Room 330 Goes to Paris

I have been focusing on old photographs lately…ones that are in the possession of my family members.  Some that belong to me…handed down to me by my mother.  Imagine my surprise when I came across a photo of my 15 year old mother on in their U.S. Yearbook collection.  My mother kept so many things, but I never saw a yearbook and I suspect that my grandparents thought it a luxury that their large family could not afford.

How delightful to see her young face with her schoolmates and the charming story to include each of the Ithaca High School 1924 Class of Freshmenyoung ladies of Room 330 of Ithaca High School.   What was unique about the 1924 yearbook approach was the absence of the usual identification of the students in the photo…left to right…first row…second row…third row.  So I had to peer into each face hoping my mother would be easily identifiable.

Could I find my mother?  I was born when she was almost 40 years old.  Would I know her youthful appearance?  Of course, I could.  It resembled my own so remarkably that it took my breath away when my gaze fell upon her…third row, eighth from the left.

My mother, whose idea of a faraway trip was the trolley ride to South Aurora street in Ithaca or later the bus ride from Thornton Avenue to downtown Auburn, dreamed of Paris when she was fifteen.

In the excitement of getting her on board, Deborah Purdy dropped her case overboard but Imogen Grover came to the rescue by offering the use of hers when she needed it.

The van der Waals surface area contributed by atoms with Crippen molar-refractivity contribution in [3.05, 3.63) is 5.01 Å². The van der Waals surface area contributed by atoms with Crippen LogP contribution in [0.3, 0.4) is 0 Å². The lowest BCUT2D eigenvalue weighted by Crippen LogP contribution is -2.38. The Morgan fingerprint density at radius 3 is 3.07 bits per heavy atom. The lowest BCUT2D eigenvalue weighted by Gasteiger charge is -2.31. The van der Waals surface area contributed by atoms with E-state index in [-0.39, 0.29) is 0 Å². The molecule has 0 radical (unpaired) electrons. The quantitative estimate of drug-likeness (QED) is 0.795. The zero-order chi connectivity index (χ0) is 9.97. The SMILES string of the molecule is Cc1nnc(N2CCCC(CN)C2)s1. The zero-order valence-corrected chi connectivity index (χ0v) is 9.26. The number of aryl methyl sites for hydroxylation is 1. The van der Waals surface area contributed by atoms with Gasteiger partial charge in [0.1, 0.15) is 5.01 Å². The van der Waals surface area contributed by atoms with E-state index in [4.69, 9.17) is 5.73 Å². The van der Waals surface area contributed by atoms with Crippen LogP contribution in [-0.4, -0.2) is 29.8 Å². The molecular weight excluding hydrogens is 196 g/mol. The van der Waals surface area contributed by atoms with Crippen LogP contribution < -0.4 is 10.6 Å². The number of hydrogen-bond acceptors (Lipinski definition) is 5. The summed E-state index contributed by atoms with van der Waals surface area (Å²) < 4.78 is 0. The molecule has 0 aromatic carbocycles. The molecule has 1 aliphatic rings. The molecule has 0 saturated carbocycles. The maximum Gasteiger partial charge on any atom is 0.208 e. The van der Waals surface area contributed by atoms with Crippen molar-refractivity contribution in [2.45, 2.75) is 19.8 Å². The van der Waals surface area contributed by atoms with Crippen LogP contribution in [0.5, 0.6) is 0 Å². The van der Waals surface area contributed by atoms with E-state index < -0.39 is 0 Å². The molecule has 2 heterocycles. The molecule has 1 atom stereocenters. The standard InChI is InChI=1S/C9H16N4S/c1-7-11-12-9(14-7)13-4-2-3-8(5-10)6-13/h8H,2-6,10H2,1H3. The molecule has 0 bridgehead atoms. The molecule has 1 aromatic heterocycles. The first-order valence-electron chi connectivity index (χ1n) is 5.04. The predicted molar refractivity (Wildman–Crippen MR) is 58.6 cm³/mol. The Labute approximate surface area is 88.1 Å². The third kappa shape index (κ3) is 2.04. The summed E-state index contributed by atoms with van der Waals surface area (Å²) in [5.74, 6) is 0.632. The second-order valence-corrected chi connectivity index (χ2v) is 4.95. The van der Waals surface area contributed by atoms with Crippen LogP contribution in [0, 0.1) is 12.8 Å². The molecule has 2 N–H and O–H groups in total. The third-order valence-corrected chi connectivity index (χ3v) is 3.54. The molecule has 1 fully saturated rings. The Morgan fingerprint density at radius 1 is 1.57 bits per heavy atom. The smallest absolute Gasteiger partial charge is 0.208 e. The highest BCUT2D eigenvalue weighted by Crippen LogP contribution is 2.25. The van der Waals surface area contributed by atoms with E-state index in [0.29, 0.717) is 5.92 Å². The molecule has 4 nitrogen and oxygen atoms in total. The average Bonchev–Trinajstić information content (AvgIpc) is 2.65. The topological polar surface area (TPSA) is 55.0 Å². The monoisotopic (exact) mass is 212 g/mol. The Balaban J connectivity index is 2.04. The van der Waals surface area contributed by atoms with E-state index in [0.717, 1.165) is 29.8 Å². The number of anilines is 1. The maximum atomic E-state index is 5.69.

When we arrived at our destination, some went to the fashion show, some to the play called “La Poudre Aux Yeaux” and still others visited historical features of the great city…

I always thought about my young mother as a ‘flapper’…flirting with Cornell men…riding in open top cars…legs and arms akimbo dancing the Charleston, the Black Bottom and the Lindy Hop.  Before my serious father came along.

Though she shared so much with me about her childhood, she didn’t share all of it.  She was wistful about “Papa’s” troubles and the lack of money that inexplicably plagued the family.   Hints.   She was so detailed and romantic about Ithaca and home and the happy moments, but never ever spoke of the wish to see the world.

Little did I know that she went to Paris with her class in 1924.  In spirit.

Je t’aime, maman.

Deborah Martin-Plugh

Author, Historian and Genealogical Researcher

(c) Copyright 2013.  All Rights Reserved


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